Since the values of the permittivity and loss tangent of barium titanate are considerably higher than the limiting values specified above, and since moreover this substance has a very variable temperature coefficient of permittivity, the dielectric materials employed in accordance with the invention should not contain large amounts of barium titanate. It will thus be understood that the above proviso that the dielectric material does not include significant amounts of both barium and titanium" means that, whilst a considerable proportion of either barium or titanium may be present if desired, if one of these elements is present there should not be a sufficient amount of the other one to make it possible for barium titanate to be formed in such a proportion as to cause the specified limits of permittivity and loss tangent, for the material as a whole, to be exceeded. The proportion of barium titanate which can be tolerated in any given material will of course depend upon the composition, and consequent properties, of the other constituent of constituents of the material, but should not in any case exceed 10 mole percent of the material.

In some cases the dielectric material may consist of a single compound of the class referred to, provided that such compound possesses the required properties: calcium zirconate is an example of a compound which can be used alone in this way. In other cases the dielectric material will consist of a mixture or solid solution of at least two compounds each of which is of the general formula ABO as defined above. Thus suitable dielectric materials can be formed from mixtures of titanates and/or zirconates individually having low loss tangents and temperature coefficients of permittivity of opposite sign, the relative proportions of the individual compounds being adjusted as required to give a dielectric material having a permittivity within the specified range and a temperature coefficient of permittivity of zero or of a desired positive or negative value. Suitable combinations of compounds are, for example, barium zirconate and strontium zirconate, barium zirconate and calcium zirconate, strontium titanate and strontium zirconate, and calcium titanate and calcium zirconate.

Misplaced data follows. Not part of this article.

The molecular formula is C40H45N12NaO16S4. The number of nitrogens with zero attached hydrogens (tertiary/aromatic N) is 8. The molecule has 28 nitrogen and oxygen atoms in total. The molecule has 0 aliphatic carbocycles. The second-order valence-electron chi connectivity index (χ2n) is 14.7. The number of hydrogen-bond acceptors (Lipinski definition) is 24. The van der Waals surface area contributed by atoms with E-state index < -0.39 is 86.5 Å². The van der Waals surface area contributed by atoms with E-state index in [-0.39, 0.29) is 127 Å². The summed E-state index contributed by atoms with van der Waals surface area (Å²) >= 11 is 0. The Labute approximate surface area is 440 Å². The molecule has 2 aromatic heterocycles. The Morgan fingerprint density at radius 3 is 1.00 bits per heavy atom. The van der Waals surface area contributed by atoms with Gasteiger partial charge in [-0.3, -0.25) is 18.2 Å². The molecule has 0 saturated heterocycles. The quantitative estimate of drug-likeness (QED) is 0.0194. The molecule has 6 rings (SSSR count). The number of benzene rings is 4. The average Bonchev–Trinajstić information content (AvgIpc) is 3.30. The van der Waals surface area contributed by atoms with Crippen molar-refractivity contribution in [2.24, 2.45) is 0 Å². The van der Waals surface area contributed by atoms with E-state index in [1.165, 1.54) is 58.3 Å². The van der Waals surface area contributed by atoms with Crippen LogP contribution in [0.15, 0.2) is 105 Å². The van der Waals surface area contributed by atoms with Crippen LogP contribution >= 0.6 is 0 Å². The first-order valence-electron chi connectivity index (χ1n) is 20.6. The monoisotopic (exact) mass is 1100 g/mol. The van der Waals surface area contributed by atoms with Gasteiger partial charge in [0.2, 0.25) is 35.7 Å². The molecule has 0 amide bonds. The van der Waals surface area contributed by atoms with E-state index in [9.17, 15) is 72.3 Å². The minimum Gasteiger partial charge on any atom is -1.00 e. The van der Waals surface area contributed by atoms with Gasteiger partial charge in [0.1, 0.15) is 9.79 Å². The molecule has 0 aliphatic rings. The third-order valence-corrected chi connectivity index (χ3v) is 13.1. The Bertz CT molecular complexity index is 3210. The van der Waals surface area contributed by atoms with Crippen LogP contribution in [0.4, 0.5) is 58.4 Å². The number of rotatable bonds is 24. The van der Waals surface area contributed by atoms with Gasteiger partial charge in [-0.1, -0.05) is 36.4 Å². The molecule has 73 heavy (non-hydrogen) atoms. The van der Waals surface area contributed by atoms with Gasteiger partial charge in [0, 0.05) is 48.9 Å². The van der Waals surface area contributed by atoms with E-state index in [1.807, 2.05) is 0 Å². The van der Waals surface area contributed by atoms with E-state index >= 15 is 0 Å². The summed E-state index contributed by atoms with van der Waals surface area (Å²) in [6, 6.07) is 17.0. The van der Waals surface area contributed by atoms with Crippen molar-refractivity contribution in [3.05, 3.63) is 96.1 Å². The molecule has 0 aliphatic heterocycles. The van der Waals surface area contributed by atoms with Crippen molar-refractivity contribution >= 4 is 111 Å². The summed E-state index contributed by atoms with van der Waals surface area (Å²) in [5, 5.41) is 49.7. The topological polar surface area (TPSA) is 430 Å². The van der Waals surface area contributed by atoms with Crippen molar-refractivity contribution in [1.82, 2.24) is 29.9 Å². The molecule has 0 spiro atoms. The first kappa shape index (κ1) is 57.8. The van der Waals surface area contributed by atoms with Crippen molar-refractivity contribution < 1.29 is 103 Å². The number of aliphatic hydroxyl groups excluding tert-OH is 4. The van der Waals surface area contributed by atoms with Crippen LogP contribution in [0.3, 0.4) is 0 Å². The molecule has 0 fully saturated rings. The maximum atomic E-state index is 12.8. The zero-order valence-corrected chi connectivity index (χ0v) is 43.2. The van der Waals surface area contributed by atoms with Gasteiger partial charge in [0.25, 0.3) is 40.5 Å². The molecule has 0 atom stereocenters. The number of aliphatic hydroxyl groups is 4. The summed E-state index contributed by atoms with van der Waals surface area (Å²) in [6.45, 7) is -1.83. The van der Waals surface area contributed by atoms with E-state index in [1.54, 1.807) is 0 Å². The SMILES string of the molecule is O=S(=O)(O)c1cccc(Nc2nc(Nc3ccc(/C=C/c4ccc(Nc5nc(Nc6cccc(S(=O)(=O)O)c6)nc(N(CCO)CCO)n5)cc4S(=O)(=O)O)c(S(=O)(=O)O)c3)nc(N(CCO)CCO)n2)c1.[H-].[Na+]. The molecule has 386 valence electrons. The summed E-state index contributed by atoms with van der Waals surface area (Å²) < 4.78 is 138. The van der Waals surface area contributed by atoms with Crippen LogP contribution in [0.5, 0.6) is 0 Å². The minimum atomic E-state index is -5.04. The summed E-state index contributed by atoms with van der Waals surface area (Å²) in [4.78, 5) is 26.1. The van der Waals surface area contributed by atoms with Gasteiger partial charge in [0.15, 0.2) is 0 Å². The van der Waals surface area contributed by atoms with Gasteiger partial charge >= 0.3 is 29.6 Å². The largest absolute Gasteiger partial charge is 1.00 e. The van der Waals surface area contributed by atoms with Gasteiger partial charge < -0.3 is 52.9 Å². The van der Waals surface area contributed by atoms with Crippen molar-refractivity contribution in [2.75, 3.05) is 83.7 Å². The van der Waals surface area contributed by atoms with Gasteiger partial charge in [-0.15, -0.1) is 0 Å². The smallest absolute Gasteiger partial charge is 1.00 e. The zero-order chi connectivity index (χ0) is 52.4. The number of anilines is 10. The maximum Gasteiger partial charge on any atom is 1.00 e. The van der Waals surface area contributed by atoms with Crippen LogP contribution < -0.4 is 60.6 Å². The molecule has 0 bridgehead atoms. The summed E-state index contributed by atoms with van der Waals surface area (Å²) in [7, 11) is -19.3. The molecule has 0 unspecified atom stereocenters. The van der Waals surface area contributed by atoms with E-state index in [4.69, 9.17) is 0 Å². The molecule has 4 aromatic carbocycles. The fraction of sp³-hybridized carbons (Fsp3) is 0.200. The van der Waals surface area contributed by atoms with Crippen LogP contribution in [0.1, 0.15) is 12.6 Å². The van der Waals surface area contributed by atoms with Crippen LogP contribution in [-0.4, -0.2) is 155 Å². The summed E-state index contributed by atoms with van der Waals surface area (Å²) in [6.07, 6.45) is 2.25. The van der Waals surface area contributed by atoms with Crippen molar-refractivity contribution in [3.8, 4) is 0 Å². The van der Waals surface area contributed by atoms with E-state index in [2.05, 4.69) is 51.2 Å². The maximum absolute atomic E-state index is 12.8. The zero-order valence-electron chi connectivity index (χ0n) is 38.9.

The barium and strontium compounds referred to all have the cubic perovskite crystal structure and form single phase solid solutions with one another. The calcium compounds, however, have an orthorhombic perovskite crystal structure and form solid solutions with the barium or strontium compounds only over limited ranges of composition which do not include materials with the high calcium zirconate content necessary to give low temperature coefficients of permittivity. Since a material consisting of a single phase solid solution is more readily reproducible than a material consisting of a mixture of compounds, it is in general preferred to employ combinations of bariumbarium, strontium-strontium, or barium-strontium compounds, without calcium compounds, except for any particular applications for which the presence of a calcium compound imparts desirable properties to the dielectric material; similarly combinations of calciumcalcium compounds will usually be preferred without barium or strontium compounds.